President Obama’s recent Africa tour could be of great significance.
Two of Governor Chris Christie's political appointees have hired lawyers amid mounting questions over whether they abused their positions to inflict political retribution on a mayor who refused to endorse their boss.
The Wall Street Journal reported that appointees Bill Baroni and David Wildstein hired outside counsel after resigning their posts at the Port Authority of New York and New Jersey following congressional intervention into an ongoing inquiry.
That inquiry is asking why two of the entry lanes to the George Washington Bridge were shut down in September after the mayor of Fort Lee, New Jersey, refused to endorse Christie for reelection. Christie and his allies insist the lane closures were due to a traffic study, but they've so far been unable to produce this study.
A collection of documents detailing correspondence between Christie's office and the port authority are due to be delivered to New Jersey Democrats by Thursday, which may or may not be an influencing factor in the appointees' decision to hire attorneys. Members of Congress have also asked the federal Department of Transportation to investigate the lane closures, which led to hours-long delays.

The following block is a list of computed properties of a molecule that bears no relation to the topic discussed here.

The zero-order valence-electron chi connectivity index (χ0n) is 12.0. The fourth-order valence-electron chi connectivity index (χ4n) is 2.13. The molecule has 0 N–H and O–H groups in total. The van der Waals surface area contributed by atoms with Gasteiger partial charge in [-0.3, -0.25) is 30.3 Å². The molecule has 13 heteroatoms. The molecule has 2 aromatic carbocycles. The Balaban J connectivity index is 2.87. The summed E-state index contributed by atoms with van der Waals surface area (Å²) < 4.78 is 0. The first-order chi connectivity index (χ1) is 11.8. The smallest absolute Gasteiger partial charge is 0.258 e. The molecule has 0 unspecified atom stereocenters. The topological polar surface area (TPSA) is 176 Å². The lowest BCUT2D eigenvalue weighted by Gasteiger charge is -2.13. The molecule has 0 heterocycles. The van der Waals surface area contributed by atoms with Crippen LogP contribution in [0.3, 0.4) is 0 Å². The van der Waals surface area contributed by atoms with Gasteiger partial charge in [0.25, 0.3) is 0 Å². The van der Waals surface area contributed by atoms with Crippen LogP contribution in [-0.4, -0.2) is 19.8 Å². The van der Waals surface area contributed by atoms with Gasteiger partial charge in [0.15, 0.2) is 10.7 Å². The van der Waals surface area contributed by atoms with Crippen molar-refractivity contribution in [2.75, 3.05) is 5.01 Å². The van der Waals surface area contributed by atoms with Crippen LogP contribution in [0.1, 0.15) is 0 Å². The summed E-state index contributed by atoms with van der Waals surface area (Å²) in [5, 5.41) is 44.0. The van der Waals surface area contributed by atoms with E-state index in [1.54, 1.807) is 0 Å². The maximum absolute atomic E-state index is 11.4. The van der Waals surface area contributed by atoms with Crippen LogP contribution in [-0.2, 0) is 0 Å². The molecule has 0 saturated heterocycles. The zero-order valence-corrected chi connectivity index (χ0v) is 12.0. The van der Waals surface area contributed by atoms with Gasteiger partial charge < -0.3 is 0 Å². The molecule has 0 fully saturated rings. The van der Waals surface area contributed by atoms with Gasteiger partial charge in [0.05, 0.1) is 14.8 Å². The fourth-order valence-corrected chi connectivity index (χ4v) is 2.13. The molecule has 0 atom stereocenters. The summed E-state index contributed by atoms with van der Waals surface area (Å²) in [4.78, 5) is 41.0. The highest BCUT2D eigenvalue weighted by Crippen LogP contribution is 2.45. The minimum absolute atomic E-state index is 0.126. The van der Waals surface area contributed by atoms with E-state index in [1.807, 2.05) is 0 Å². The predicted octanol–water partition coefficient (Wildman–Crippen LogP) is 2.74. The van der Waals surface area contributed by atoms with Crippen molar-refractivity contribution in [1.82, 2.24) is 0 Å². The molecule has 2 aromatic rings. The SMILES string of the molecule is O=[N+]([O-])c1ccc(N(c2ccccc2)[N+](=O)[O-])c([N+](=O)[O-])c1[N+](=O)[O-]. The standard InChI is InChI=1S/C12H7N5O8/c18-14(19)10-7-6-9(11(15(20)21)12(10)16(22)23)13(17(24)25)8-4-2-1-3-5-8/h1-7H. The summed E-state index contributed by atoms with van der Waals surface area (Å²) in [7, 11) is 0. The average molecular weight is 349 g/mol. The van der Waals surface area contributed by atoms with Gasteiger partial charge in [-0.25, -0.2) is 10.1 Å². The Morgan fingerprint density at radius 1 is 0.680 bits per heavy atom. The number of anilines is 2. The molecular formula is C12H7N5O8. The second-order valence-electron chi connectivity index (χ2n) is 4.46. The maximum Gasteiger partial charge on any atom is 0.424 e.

"Whatever did happen still has not been explained," MSNBC host Rachel Maddow said Tuesday night. "Governor Christie has gone so far as to say mistakes were made, he's gone so far as to accept the resignations of his top two appointees at the agency -- his longtime political allies of his -- but so far he's still trying to stick to the line that it was a traffic study."
"That has never seemed credible, and the executive director of the agency says it is not true," she added. "With a federal inquiry now, and a new round of subpoenas on the issue, it seems like we are going to learn definitively whether or not this traffic study line is true. And if the traffic study line is proven to not be true, what happens to Chris Christie then?"
This video is from "The Rachel Maddow Show," aired Tuesday, Dec. 17, 2013.
Photo: Flickr user Bob Jagendorf, creative commons licensed.